Who Me?

Maybe you don’t think you’re not good enough to lead.  You have sins in your past (not to mention present);  you don’t have the right skill set;  you aren’t educated enough and so on.  If you feel this way, take a closer look at some of the great leaders of the Bible.

Jacob was a cheater, Peter had a temper, David had an affair, Noah got drunk, Jonah ran from God, Paul was a murderer, Gideon was insecure, Miriam was a gossip, Martha was a worrier, Thomas was a doubter, Sara was impatient, Elijah was moody, Moses stuttered, Abraham was old,… and Lazarus was dead. God doesn’t call the qualified, He qualifies the CALLED!

I’m not sure where this quote originated, but it hits the nail on the head.  Those Biblical heroes we admire had plenty of problems and flaws.  They weren’t perfect.  They didn’t get it right the first time. They often messed up more than once. They did have one big thing in common:  they loved God and they followed Him.  They allowed Him to take their lives, warts and all, and mold them into vessels He could use.  If you have that quality, you, too can be used by God to lead somebody.  Humility and dependence upon God are key qualities of Christian leadership.

I am reminded of a hymn written by Monsenor Cesareo Gabarin,  who was a  well known composer of Spanish liturgical music.  It’s called “Lord You Have Come to the Lakeshore” and expresses Gabrains’ admiration for the humble Christians he encountered during his ministry.  Here it is.  I think you’ll love it like I do:

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A Flawed Leader

This article was originally published in the October 2009 issue of The Lutheran Ambassador.  I believe that David’s story can give all Christians hope and point us to the most important component of Christian leadership. 

When you think about David what comes image comes into your mind first?  The young shepherd whose faith in God empowered him to face the giant Goliath with only a slingshot?  The King who was so unselfconscious he danced with joy before the Lord?  The sensitive poet and musician who composed many of the Psalms still used in our worship services today?  With God’s help, David was a leader who did great things.  He was a saint.

But David also had a dark side.  He lusted after another man’s wife and took her in adultery.  When she became pregnant, he tried to trick her husband into believing the child was his own.  When it became apparent that his deceit wasn’t going to work, David had him killed.  God punished David by taking the life of the son who resulted from his adulterous liaison.  David did some terrible things.  He was a sinner.

David seemed to do everything in a big way.  He was a fierce soldier–“Saul has killed his thousands and David his tens of thousands (1 Samuel 18:7)–and a charismatic king who united the Jewish nation, brought the ark to Jerusalem and built a palace there.  His magnetic personality attracted both men and women.  Brought to King Saul’s service as a young man, David quickly became a favorite who could calm the King’s terrible moods with his music.  Saul’s son Jonathan loved David with a friendship that was “more wonderful than that of women” (II Samuel 1:26), and Saul’s daughter Michal also loved David and became his wife.  In all David had at least eight wives and 14 children, but his family life was far from successful.  The jealousies that arose between these children of different mothers resulted in so much dysfunction that one brother raped his half-sister, was then killed by another brother who subsequently led a rebellion against his father, David, and was killed himself.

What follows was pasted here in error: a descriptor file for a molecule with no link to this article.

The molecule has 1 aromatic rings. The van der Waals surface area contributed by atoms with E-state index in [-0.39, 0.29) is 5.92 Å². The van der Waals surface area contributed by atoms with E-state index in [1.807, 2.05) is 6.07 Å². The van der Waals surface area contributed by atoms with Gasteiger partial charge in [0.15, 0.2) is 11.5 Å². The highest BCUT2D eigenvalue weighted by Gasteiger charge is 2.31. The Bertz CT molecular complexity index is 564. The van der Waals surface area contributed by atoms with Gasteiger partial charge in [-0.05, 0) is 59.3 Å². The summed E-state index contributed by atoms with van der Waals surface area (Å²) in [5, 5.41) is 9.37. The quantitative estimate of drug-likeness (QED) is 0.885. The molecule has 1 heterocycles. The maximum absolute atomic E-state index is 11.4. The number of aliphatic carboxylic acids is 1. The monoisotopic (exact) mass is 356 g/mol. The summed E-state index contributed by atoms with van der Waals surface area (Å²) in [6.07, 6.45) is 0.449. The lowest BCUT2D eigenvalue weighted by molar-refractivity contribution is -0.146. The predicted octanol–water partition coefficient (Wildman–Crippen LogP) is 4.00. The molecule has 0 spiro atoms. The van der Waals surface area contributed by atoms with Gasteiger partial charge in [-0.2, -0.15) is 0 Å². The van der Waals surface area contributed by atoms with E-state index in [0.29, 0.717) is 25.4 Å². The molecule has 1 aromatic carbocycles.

How did this man, a liar, fornicator and murderer, a man who could control armies but not his own children, come to be considered by God, “a man after my heart, who will obey my will (Acts 15:22)?  Why was his family chosen to be the human branch of Christ’s family tree?  David’s story reminds me of a nursery rhyme I learned when I was small about the little girl with the curl down the middle of her forehead:  when she was good, she was very, very good, but when she was bad she was horrid.  Some of David’s sins were truly horrid.  So why does God hold him up as an example, we should follow?

The reason is simple:  God does not keep score.  The most saintly among us are still sinners and we still need a savior.  David’s good works did not earn him special credit with God and his sins did not preclude him from being Gods’ man.  That slate was wiped clean by Christ’s sacrifice.  It wasn’t anything David did that made God call him “a man after my own heart.”  It must have been something else.  I think the something else was his steadfast and life-long relationship with God.

To be continued tomorrow …..

New Month/New Theme

Our theme for July is leaders.  Leadership is a big topic in the church today.  Peruse the shelves in your local Christian book store and you’ll find many volumes have been written about it. Here are some of the questions I hope we’ll be addressing this month:

  • What Biblical leaders do you most admire?
  • What does the Bible say about leadership?
  • What are the qualities of a good leader?
  • Are you a leader?  If so, what qualifies you?
  • Can we train members to be leaders?  Or is leadership a spiritual gift you either have or you don’t?
  • Who are the leaders who have influenced you in your Christian walk?
  • What are our responsibilities to those who are leaders of our congregation?
  • Should Christian leadership be different from leadership in secular arenas (i.e. business, politics, etc.)?

I look forward to reading what our authors and readers have to say.